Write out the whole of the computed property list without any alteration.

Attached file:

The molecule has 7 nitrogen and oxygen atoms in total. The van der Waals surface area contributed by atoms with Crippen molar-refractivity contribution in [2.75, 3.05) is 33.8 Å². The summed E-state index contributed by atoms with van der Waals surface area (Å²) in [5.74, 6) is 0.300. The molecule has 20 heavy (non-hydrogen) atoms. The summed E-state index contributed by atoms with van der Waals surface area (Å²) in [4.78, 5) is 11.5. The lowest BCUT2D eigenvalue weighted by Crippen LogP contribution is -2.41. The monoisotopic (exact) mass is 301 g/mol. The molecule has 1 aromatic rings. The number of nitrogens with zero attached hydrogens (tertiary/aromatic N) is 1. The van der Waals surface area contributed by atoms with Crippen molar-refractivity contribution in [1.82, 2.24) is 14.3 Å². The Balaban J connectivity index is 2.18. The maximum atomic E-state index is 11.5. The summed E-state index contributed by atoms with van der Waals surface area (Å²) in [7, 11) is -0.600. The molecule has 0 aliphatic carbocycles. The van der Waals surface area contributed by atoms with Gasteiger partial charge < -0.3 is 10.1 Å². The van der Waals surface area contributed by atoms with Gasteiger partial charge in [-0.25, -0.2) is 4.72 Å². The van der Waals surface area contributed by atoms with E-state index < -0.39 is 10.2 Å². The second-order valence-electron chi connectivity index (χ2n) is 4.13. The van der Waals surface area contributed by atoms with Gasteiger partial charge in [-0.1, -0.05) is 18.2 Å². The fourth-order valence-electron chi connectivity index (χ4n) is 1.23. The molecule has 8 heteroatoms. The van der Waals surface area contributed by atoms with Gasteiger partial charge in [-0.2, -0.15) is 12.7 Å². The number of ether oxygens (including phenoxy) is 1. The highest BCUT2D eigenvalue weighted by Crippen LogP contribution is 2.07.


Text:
The molecule has 7 nitrogen and oxygen atoms in total. The van der Waals surface area contributed by atoms with Crippen molar-refractivity contribution in [2.75, 3.05) is 33.8 Å². The summed E-state index contributed by atoms with van der Waals surface area (Å²) in [5.74, 6) is 0.300. The molecule has 20 heavy (non-hydrogen) atoms. The summed E-state index contributed by atoms with van der Waals surface area (Å²) in [4.78, 5) is 11.5. The lowest BCUT2D eigenvalue weighted by Crippen LogP contribution is -2.41. The monoisotopic (exact) mass is 301 g/mol. The molecule has 1 aromatic rings. The number of nitrogens with zero attached hydrogens (tertiary/aromatic N) is 1. The van der Waals surface area contributed by atoms with Crippen molar-refractivity contribution in [1.82, 2.24) is 14.3 Å². The Balaban J connectivity index is 2.18. The maximum atomic E-state index is 11.5. The summed E-state index contributed by atoms with van der Waals surface area (Å²) in [7, 11) is -0.600. The molecule has 0 aliphatic carbocycles. The van der Waals surface area contributed by atoms with Gasteiger partial charge < -0.3 is 10.1 Å². The van der Waals surface area contributed by atoms with Gasteiger partial charge in [-0.25, -0.2) is 4.72 Å². The van der Waals surface area contributed by atoms with E-state index < -0.39 is 10.2 Å². The second-order valence-electron chi connectivity index (χ2n) is 4.13. The van der Waals surface area contributed by atoms with Gasteiger partial charge in [-0.1, -0.05) is 18.2 Å². The fourth-order valence-electron chi connectivity index (χ4n) is 1.23. The molecule has 8 heteroatoms. The van der Waals surface area contributed by atoms with Gasteiger partial charge in [-0.2, -0.15) is 12.7 Å². The number of ether oxygens (including phenoxy) is 1. The highest BCUT2D eigenvalue weighted by Crippen LogP contribution is 2.07.